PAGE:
The Dirty Town Amp
For the past few years we have been developing our own amplifier and have come to a stable product that is currently available for purchase. Our amp is a hand-wired turret board, 18 watts, all tube with EL84's. This is truly an amp that is easily maintained, able to be customized, and will have longevity.
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“These guys have succeeded in building more than just an amp. It's an actual instrument.”
So last week, I picked up my brand new hand wired DT18 amplifier from Dirty Town Guitar and Amps. They're located in beautiful and historic Lakewood, OH.
You may have heard me talk about these guys. It's no lie, they have gone WAY above and beyond the call of duty to help me out with anything I've needed. As long as they've been there. They are always about helping real working players get their work done.
A couple years back, Dennis D Bielinski called me up. He said they were going to start building their own line of custom amps, they had a prototype finished, and would I take it out to a few gigs and give them some feedback on it. I kept it about a year. I was hoping they'd forget about it and I could just run away with it. They didn't. Dammit.
Anyhow, Dennis told me that he wanted me to beat on it for a while, because I don't sugar coat anything, and I'd tell him if it sucked. He was right.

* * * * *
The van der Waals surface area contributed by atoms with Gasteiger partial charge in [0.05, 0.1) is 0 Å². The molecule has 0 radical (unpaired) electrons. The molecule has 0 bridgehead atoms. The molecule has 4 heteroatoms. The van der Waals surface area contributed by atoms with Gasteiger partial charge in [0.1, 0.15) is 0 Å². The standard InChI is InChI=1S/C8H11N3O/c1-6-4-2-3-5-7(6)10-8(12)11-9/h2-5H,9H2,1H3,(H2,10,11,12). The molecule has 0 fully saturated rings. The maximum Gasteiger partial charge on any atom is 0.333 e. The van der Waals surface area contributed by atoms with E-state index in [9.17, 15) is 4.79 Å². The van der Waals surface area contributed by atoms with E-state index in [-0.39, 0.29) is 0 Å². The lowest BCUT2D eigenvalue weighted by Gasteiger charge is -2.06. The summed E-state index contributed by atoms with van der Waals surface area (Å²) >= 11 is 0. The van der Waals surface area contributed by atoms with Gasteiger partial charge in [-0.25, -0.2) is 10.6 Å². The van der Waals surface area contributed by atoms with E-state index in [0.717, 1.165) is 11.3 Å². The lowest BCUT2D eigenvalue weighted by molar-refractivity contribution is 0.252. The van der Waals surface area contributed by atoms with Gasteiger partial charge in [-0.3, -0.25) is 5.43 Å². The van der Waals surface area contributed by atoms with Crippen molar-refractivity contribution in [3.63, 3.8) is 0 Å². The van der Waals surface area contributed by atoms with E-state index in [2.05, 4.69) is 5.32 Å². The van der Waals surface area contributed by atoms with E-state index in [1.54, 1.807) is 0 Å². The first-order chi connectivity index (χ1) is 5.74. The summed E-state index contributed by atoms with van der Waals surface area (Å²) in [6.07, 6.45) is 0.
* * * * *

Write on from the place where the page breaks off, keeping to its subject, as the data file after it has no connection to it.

It didn't suck. But it did need some more work, in my never been humble opinion. Well, they did the work, they tightened up the circuit design, and it's now in production. It's also amazing.
I took my shiny new and improved DT18 out on the road with Jennifer Westwood and the Handsome Devils. I'm knocked out. No kidding.
I'm a huge fan of Brit voiced amps. You'll never catch me playing anything with an "F" logo if it can be avoided. This is my new favorite Brit amp. It has the Vox top end sparkle and "karaaaang" that I really love. But it's got a tight low end and behaves more like an old Marshall, which I like even more. Especially in the way it compresses and gets really focused with the gain cranked.
The reverb is super reminiscent of the classic Vox designs. I never liked Fender reverb. It's overpowering. It washes everything out. This 'verb sits more behind the notes rather than on top of them, like an AC 30. Added bonus is that it's a two-knob setup, with a dwell control. So you can tame that Vox reverb tail, which was always, and is still, too long.
What I really noticed though, is that these guys have succeeded in building more than just an amp. It's an actual instrument. I did the last gig of the tour without my pedalboard. I just plugged straight in, cranked up the gain to about 2 o'clock, and used the volume knob on the guitar to clean it up or drive it. The touch dynamics of this amp are as good or better than any other boutique amp I've ever plugged into. You truly do get what you put into it. Such a relief!
It's not a high gain monster. Even at 18 watts, I think it's got the volume and tightness to play heavy music, but you'd want a pedal for serious high distortion.
That's not what it's for though, in my opinion. This amp, in my opinion, takes the best characteristics of two of my favorite Brit classics, and dumps them into one easy to manage 18 watt head.
If you want three channels, and shit tons of bells and whistles, look elsewhere. If you like Brit voicings, and you're ready for a grownup amp, call these guys.
It's no secret, they do a lot for me. But I'm not paid to use their amp, nor do I get it for free. And Dennis D. Bielinski is totally right about me. If it sucked, I'd tell you.